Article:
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International Business Strategy, Management & the New Realities by Cavusgil, Knight & Riesenberger. Chapter 16 Global Sourcing. Global Sourcing: Shopping the World.

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international business strategy management the new realities by cavusgil knight riesenberger

International BusinessStrategy, Management& the New RealitiesbyCavusgil, Knight & Riesenberger

Chapter 16

Global Sourcing

International Business: Strategy, Management, and the New Realities

global sourcing shopping the world
Global Sourcing: Shopping the World
  • Along with competitors Reebok and Adidas, Nike contracts out nearly all of its athletic shoe production to foreign suppliers. These firms are best described as brand owners and marketers, not as manufacturers.
  • Apple Computer sources some 70% of its production abroad while focusing its internal resources on improving its operating system and other software platforms. This approach allows Apple to use its resources optimally and focus on its core competences.
  • Boeing and Airbus rely extensively on global manufacturing networks, composed largely of independent suppliers.

International Business: Strategy, Management, and the New Realities

global sourcing
Global Sourcing
  • Global sourcing: the procurement of products or services from suppliers located abroad for consumption in the home country or in a third country.
  • Also called global outsourcing, global procurement or global purchasing; it amounts to importing.
  • Involves a contractual relationship between the buyer and the foreign supplier, in which the performance of a specific value-chain activity is subcontracted to the firm's own subsidiary or to an independent supplier.

International Business: Strategy, Management, and the New Realities

drivers of global sourcing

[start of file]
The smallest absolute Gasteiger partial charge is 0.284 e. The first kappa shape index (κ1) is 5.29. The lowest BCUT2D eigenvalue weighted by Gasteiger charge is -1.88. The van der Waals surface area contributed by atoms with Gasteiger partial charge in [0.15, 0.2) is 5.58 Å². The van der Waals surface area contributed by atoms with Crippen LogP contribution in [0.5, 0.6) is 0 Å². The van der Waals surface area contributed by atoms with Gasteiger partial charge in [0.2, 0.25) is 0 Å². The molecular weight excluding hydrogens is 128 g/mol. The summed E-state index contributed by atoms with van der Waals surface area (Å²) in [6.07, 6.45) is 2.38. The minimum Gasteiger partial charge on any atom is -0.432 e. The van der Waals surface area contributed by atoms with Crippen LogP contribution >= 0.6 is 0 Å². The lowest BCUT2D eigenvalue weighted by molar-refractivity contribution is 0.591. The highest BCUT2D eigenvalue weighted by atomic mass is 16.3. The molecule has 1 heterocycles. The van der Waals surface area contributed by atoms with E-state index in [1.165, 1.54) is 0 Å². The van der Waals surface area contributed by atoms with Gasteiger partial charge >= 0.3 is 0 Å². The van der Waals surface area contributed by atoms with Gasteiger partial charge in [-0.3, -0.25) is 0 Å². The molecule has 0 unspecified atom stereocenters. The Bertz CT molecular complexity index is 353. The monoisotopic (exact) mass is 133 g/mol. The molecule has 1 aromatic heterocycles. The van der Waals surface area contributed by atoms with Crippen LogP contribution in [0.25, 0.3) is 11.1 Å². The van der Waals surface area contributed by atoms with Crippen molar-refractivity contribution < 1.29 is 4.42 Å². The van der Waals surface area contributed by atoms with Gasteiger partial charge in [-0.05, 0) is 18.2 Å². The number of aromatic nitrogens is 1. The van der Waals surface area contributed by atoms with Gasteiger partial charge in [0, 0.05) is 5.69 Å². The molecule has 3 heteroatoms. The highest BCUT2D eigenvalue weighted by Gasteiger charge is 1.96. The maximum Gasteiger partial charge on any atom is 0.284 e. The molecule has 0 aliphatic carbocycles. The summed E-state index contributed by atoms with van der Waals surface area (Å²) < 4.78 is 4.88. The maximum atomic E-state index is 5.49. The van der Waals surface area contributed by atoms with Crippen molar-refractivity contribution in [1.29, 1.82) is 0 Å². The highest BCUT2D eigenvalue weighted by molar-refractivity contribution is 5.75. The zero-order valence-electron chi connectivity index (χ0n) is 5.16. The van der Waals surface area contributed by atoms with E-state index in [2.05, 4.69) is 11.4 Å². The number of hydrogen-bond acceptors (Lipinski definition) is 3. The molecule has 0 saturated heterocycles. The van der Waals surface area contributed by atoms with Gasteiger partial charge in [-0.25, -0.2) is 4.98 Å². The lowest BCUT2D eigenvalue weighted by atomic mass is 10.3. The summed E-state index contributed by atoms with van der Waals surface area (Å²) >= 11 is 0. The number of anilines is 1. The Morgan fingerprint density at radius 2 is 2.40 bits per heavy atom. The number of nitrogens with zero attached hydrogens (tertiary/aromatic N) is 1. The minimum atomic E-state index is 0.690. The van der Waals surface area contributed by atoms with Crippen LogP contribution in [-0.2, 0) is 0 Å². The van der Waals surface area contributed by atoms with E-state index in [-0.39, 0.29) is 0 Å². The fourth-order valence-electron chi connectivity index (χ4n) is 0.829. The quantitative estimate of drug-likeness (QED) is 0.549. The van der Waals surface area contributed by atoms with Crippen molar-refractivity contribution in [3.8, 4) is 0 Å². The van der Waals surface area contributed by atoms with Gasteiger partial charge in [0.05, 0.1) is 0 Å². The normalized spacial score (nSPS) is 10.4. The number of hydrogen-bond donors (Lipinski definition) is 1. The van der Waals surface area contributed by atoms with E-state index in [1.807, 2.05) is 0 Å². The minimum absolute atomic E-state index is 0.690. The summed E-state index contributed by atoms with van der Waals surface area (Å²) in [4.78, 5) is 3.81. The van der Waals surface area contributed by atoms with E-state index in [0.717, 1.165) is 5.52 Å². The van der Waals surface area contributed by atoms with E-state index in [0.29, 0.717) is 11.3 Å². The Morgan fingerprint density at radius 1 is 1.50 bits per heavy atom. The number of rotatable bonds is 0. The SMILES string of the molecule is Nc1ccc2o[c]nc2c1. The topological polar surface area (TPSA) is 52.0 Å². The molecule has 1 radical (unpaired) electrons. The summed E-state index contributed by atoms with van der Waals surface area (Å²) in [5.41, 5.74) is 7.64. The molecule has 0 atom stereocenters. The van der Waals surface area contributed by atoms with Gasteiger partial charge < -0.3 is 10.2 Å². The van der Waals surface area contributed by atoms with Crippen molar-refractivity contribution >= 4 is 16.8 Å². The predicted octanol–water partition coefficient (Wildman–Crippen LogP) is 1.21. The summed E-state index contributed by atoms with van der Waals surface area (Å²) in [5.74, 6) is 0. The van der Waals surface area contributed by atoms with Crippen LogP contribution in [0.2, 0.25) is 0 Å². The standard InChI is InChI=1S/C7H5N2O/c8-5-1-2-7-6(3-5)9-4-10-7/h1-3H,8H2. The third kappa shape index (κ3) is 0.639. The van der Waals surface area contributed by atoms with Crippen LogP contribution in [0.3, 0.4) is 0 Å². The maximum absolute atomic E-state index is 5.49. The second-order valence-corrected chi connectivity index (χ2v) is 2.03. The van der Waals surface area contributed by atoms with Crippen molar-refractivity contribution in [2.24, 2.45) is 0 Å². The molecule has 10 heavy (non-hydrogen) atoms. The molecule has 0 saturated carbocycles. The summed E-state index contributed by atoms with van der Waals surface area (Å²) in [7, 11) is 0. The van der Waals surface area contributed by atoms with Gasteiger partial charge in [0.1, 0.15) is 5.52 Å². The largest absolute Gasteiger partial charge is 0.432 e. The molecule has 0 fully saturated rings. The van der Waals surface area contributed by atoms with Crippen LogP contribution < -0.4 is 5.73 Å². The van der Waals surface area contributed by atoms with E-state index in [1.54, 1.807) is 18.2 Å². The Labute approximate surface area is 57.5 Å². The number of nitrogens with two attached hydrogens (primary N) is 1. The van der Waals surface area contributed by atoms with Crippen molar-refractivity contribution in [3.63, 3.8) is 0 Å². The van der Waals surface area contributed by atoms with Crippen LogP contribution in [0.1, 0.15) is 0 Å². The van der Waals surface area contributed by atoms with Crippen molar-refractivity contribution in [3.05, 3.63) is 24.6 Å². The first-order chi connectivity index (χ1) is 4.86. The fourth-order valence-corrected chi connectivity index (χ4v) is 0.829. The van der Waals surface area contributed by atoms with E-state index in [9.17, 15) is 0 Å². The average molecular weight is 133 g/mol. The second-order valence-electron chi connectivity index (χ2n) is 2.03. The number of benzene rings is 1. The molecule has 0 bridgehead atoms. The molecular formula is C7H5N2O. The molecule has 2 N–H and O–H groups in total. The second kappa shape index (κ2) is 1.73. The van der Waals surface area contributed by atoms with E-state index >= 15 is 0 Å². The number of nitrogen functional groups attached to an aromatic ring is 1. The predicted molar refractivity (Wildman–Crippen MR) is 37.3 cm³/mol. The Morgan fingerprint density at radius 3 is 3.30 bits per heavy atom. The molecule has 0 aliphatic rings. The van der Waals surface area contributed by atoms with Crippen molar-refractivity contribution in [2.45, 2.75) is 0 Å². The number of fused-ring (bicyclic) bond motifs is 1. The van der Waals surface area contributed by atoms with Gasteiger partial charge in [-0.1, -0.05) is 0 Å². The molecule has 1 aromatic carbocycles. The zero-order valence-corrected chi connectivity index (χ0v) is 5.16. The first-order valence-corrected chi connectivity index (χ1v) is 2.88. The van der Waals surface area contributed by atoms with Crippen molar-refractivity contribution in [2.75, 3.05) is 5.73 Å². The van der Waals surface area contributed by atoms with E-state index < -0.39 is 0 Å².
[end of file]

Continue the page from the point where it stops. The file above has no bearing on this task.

Drivers of Global Sourcing
  • Technological advances, including instant Internet connectivity and broadband availability
  • Declining communication and transportation costs
  • Widespread access to vast information including growing connectivity between suppliers and the customers that they serve; and
  • Entrepreneurship and rapid economic transformation in emerging markets.

International Business: Strategy, Management, and the New Realities

decision 1 outsource or not
Decision 1: Outsource or Not?
  • Managers must decide between internalization and externalization -- whether each value-adding activity should be conducted in-house or by an independent supplier.
  • Known as the ‘make or buy’ decision: “Should we conduct a particular value-chain activity ourselves, or should we source it from an outside contractor?”
  • Firms usually internalize those value-chain activities they consider a part of their core competence, or which involve the use of proprietary knowledge and trade secrets they want to control.

International Business: Strategy, Management, and the New Realities

business process outsourcing bpo
Business Process Outsourcing (BPO)
  • The outsourcing of business functions to independent suppliers such as accounting, payroll, and human resource functions, IT services, customer service, and technical support.
  • BPO includes:
    • Back-office activities, which includes internal, upstream business functions such as payroll and billing, and
    • Front-office activities, which includes downstream, customer-related services such as marketing or technical support.

International Business: Strategy, Management, and the New Realities

decision 2 where in the world should value adding activities be located
Decision 2: Where in the World Should Value-Adding Activities Be Located?
  • Configuration of value-adding activity: The pattern or geographic arrangement of locations where the firm carries out value-chain activities.
  • Instead of concentrating value-adding activities in the home country, many firms configure these activities across the world to save money, reduce delivery time, access factors of production, and extract maximal advantages relative to competitors.
  • This helps explain the migration of traditional industries from Europe, Japan, and the U.S. to emerging markets in Asia, Latin America, and Eastern Europe.